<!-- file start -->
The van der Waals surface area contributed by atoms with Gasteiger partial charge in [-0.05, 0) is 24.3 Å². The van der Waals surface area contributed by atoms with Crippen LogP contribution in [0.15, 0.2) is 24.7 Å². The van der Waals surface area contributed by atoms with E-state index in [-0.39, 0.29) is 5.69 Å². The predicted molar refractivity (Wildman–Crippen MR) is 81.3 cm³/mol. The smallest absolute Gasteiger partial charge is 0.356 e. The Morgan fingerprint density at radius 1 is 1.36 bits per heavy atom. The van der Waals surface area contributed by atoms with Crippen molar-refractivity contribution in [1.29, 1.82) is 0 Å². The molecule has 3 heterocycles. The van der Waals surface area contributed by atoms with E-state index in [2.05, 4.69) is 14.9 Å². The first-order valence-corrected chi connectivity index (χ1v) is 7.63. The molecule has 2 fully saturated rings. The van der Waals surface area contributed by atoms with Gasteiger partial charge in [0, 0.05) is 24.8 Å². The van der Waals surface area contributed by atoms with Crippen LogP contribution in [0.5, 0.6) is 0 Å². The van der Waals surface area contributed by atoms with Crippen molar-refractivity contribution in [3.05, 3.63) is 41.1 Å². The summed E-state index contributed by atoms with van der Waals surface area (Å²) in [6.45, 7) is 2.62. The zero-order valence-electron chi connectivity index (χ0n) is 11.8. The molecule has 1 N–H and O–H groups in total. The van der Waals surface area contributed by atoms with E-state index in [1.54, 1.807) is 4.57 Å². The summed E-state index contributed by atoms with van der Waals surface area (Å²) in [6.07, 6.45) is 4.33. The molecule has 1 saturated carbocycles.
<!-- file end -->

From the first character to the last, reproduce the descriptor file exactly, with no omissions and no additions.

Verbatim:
The van der Waals surface area contributed by atoms with Gasteiger partial charge in [-0.05, 0) is 24.3 Å². The van der Waals surface area contributed by atoms with Crippen LogP contribution in [0.15, 0.2) is 24.7 Å². The van der Waals surface area contributed by atoms with E-state index in [-0.39, 0.29) is 5.69 Å². The predicted molar refractivity (Wildman–Crippen MR) is 81.3 cm³/mol. The smallest absolute Gasteiger partial charge is 0.356 e. The Morgan fingerprint density at radius 1 is 1.36 bits per heavy atom. The van der Waals surface area contributed by atoms with Crippen molar-refractivity contribution in [1.29, 1.82) is 0 Å². The molecule has 3 heterocycles. The van der Waals surface area contributed by atoms with E-state index in [2.05, 4.69) is 14.9 Å². The first-order valence-corrected chi connectivity index (χ1v) is 7.63. The molecule has 2 fully saturated rings. The van der Waals surface area contributed by atoms with Gasteiger partial charge in [0, 0.05) is 24.8 Å². The van der Waals surface area contributed by atoms with Crippen LogP contribution in [0.5, 0.6) is 0 Å². The van der Waals surface area contributed by atoms with Crippen molar-refractivity contribution in [3.05, 3.63) is 41.1 Å². The summed E-state index contributed by atoms with van der Waals surface area (Å²) in [6.45, 7) is 2.62. The zero-order valence-electron chi connectivity index (χ0n) is 11.8. The molecule has 1 N–H and O–H groups in total. The van der Waals surface area contributed by atoms with E-state index in [1.54, 1.807) is 4.57 Å². The summed E-state index contributed by atoms with van der Waals surface area (Å²) in [6.07, 6.45) is 4.33. The molecule has 1 saturated carbocycles.